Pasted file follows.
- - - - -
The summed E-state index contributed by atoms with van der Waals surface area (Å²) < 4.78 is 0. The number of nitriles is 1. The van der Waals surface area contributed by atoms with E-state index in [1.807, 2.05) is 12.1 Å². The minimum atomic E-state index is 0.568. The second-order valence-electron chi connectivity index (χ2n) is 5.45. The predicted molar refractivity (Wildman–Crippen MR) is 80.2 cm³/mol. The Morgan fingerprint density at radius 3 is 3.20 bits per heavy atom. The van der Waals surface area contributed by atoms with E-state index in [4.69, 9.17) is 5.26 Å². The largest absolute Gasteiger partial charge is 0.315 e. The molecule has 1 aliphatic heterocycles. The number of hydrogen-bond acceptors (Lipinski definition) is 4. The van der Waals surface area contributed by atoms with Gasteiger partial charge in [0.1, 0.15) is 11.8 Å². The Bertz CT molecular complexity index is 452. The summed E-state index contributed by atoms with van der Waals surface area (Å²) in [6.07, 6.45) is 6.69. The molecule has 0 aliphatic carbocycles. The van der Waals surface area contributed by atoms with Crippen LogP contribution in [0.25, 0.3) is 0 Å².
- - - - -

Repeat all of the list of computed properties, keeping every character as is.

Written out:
The summed E-state index contributed by atoms with van der Waals surface area (Å²) < 4.78 is 0. The number of nitriles is 1. The van der Waals surface area contributed by atoms with E-state index in [1.807, 2.05) is 12.1 Å². The minimum atomic E-state index is 0.568. The second-order valence-electron chi connectivity index (χ2n) is 5.45. The predicted molar refractivity (Wildman–Crippen MR) is 80.2 cm³/mol. The Morgan fingerprint density at radius 3 is 3.20 bits per heavy atom. The van der Waals surface area contributed by atoms with E-state index in [4.69, 9.17) is 5.26 Å². The largest absolute Gasteiger partial charge is 0.315 e. The molecule has 1 aliphatic heterocycles. The number of hydrogen-bond acceptors (Lipinski definition) is 4. The van der Waals surface area contributed by atoms with Gasteiger partial charge in [0.1, 0.15) is 11.8 Å². The Bertz CT molecular complexity index is 452. The summed E-state index contributed by atoms with van der Waals surface area (Å²) in [6.07, 6.45) is 6.69. The molecule has 0 aliphatic carbocycles. The van der Waals surface area contributed by atoms with Crippen LogP contribution in [0.25, 0.3) is 0 Å².